Money Talks: Program improves financial literacy of teens
The IssueTeenagers' financial illiteracy is a current and growing national family economic trend and concern in the United States. Teens have access to and spend a great deal of money each year. A survey conducted by Teenage Research Unlimited indicates that today’s teens spend $179 billion annually (2006). In addition to personal spending, many teens purchase food and other items to be used by the entire family. The concern about teen financial illiteracy is supported by a national money management test of high school seniors that revealed an average score of 48.3%, a failing grade by standard grading systems (Jump$tart Coalition, 2008). High school seniors have little knowledge of money management, savings, investments, income and spending. The vast majority of students aged 16 to 22 have never taken a class in personal finance, with two-thirds admitting that they could benefit from more lessons on money management. Alarmingly, 9% were rolling over credit card debit each month (ASEC, 1999).
What Has ANR Done?A team of University of California Cooperative Extension advisors created Money Talks -- a financial literacy curriculum that appeals to teenagers. The purpose of Money Talks is to increase the financial literacy of teens to help them make fiscally sound decisions in today’s and future marketplaces. Based on a California needs assessment of 323 teens, this fun and interactive money management curriculum addresses what and how teens said they want to learn about money. Tapping the diverse ways of teen learning, Money Talks is hands-on, interactive, online and available in English and Spanish. It is composed of 10 colorful teen guides, 10 comprehensive leader’s guides, 3 DVDs, and an interactive Web site with games and videos (http://www.moneytalks.ucr.edu). Topics include money personalities, easy ways to save, car buying, credit, banking, food buying and shopping savvy. Teachers have access to a special section containing leader’s guides for each teen guide with additional handouts, activities and visuals to help engage students in the topic. The program is currently used throughout California, in 47 other states and in 14 countries. New materials about working and privacy are in development.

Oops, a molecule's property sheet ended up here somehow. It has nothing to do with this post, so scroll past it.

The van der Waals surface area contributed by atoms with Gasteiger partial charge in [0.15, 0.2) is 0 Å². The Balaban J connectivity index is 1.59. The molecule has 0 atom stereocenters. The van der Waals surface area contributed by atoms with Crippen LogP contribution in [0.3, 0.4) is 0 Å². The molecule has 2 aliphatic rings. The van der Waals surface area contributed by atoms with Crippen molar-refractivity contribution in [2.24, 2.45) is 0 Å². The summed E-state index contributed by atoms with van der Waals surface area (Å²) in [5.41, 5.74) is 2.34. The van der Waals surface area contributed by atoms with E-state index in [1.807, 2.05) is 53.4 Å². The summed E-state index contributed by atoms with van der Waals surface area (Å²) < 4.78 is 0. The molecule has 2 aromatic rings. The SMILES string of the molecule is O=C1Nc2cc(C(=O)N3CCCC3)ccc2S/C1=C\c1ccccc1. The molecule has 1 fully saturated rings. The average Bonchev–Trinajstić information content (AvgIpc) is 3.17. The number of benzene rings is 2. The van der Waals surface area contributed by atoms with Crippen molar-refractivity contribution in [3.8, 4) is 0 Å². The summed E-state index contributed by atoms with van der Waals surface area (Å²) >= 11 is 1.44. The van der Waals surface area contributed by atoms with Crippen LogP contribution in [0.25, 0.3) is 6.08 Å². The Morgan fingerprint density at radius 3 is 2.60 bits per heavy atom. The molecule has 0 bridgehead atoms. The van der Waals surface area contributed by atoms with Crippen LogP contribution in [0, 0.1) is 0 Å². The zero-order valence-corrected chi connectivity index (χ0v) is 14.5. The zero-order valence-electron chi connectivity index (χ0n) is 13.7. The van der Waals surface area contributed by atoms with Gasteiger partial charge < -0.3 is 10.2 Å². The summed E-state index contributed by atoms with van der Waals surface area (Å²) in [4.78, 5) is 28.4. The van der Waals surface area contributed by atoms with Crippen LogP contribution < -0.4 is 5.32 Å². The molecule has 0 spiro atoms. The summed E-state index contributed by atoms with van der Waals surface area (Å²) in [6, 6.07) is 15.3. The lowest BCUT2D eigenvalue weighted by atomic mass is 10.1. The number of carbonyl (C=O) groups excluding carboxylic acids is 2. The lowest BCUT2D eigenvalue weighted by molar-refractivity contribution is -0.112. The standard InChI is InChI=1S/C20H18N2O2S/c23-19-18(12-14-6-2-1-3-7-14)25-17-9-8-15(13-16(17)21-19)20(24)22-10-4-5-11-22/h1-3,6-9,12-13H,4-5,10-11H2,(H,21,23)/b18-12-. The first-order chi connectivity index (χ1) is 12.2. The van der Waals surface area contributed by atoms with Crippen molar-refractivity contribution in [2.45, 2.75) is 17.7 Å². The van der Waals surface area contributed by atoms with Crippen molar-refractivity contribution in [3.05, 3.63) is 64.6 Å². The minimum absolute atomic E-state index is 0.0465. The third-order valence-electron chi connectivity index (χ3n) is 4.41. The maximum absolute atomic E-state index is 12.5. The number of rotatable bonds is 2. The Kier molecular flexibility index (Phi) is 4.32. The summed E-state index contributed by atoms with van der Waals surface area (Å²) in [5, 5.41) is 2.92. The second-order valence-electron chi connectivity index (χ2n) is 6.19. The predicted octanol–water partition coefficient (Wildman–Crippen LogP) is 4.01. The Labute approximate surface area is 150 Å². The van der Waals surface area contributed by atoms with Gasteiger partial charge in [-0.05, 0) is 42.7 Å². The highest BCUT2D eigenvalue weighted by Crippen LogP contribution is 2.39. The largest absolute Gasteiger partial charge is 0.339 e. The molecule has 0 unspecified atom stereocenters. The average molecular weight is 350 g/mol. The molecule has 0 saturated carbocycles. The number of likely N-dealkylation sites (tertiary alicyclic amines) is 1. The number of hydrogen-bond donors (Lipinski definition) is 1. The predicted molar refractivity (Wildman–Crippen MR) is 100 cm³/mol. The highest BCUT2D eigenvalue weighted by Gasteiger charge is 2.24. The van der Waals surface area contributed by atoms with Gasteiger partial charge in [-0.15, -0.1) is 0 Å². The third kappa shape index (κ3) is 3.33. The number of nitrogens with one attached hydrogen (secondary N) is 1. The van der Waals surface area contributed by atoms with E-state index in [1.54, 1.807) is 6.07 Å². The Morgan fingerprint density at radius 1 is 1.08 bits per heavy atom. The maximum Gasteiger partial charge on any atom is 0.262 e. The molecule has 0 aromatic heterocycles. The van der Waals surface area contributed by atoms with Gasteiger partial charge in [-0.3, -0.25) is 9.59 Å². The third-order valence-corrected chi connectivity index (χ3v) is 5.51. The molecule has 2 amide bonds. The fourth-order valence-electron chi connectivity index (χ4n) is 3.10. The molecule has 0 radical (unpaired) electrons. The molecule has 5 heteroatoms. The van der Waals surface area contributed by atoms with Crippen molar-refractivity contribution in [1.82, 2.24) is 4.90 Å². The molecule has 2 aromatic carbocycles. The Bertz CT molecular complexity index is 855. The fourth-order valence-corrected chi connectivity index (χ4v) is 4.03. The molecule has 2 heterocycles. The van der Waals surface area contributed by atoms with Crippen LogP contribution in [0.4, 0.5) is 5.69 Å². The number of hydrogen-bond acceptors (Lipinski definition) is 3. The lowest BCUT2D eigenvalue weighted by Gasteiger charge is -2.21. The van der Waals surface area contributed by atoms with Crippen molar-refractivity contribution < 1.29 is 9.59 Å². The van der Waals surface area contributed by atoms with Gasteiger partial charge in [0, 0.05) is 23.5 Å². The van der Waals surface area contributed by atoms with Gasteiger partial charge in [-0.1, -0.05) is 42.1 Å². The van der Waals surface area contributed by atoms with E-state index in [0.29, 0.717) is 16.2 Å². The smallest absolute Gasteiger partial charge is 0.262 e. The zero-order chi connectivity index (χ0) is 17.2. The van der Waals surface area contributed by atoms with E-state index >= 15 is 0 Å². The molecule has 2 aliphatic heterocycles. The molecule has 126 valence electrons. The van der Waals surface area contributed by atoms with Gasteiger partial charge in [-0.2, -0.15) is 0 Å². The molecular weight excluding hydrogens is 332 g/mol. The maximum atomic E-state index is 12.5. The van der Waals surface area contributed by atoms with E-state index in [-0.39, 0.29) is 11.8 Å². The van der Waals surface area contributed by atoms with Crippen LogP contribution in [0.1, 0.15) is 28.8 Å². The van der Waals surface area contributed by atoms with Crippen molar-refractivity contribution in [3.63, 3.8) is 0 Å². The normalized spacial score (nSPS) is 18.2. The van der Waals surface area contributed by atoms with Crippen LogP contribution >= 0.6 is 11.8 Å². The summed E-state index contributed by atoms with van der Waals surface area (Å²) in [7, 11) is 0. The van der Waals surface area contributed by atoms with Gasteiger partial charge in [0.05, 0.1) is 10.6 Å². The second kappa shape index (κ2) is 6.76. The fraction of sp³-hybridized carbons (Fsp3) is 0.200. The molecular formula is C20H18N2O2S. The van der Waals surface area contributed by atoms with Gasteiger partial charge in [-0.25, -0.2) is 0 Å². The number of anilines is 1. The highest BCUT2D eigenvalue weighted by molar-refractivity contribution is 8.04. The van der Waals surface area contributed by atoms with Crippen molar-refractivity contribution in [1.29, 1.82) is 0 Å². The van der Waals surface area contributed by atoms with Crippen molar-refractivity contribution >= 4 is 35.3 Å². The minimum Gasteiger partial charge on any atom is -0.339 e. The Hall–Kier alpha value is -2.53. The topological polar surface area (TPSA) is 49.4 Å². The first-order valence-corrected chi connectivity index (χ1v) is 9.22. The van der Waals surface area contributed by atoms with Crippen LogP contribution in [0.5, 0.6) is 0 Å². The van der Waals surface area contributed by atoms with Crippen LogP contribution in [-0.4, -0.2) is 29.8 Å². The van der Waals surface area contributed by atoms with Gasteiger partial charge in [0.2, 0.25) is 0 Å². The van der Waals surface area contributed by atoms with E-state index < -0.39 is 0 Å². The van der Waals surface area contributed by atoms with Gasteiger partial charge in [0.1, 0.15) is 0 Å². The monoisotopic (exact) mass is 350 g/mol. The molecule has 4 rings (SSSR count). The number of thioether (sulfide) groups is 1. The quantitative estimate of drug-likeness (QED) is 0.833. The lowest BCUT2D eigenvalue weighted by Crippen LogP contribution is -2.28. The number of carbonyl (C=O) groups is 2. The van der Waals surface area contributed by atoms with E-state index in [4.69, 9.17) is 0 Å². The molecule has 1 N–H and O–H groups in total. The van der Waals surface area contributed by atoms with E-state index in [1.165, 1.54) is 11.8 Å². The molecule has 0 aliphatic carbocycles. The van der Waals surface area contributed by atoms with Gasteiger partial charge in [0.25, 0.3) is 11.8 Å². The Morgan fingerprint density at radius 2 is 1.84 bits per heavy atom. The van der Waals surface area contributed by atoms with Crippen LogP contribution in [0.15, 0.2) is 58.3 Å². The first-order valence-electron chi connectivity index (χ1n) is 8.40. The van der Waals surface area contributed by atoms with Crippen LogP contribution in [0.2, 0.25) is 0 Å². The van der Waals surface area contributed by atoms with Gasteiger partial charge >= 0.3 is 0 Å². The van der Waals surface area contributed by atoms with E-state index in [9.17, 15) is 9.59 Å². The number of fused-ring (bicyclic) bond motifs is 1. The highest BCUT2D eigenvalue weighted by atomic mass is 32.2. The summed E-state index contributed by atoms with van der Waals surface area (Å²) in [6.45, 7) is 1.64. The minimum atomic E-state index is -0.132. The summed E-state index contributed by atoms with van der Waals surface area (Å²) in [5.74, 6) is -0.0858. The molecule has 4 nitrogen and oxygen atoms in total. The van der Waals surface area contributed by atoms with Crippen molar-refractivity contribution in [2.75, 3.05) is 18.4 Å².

Teens gain financial knowledge, improve financial habitsMoney Talks is helping teens improve financial literacy and behavior. Teens completing the Money Talks curriculum showed a statistically significant knowledge gain and a positive change in money management behavior. After taking part in the Money Talks program, teens were more likely to have identified their values related to money, spent their money based on their values and identified easy ways to save money. The teens learned the safest way to deposit cash, their rights if checks are stolen, the cost of credit, what to ask when loan shopping, and that paying bills on time is the most important issue in establishing credit. Positive behavior change includes a willingness to talk with their families about family finances, save some money before spending, and select a credit card based on annual fee, minimum payment and parent recommendation.
Supporting Unit:Consumer Economics Program--UCR, Alameda County, Kern County, Los Angeles County, San Luis Obispo County, News & Information Outreach in Spanish
Connie Costello,(951)323-2730, email@example.com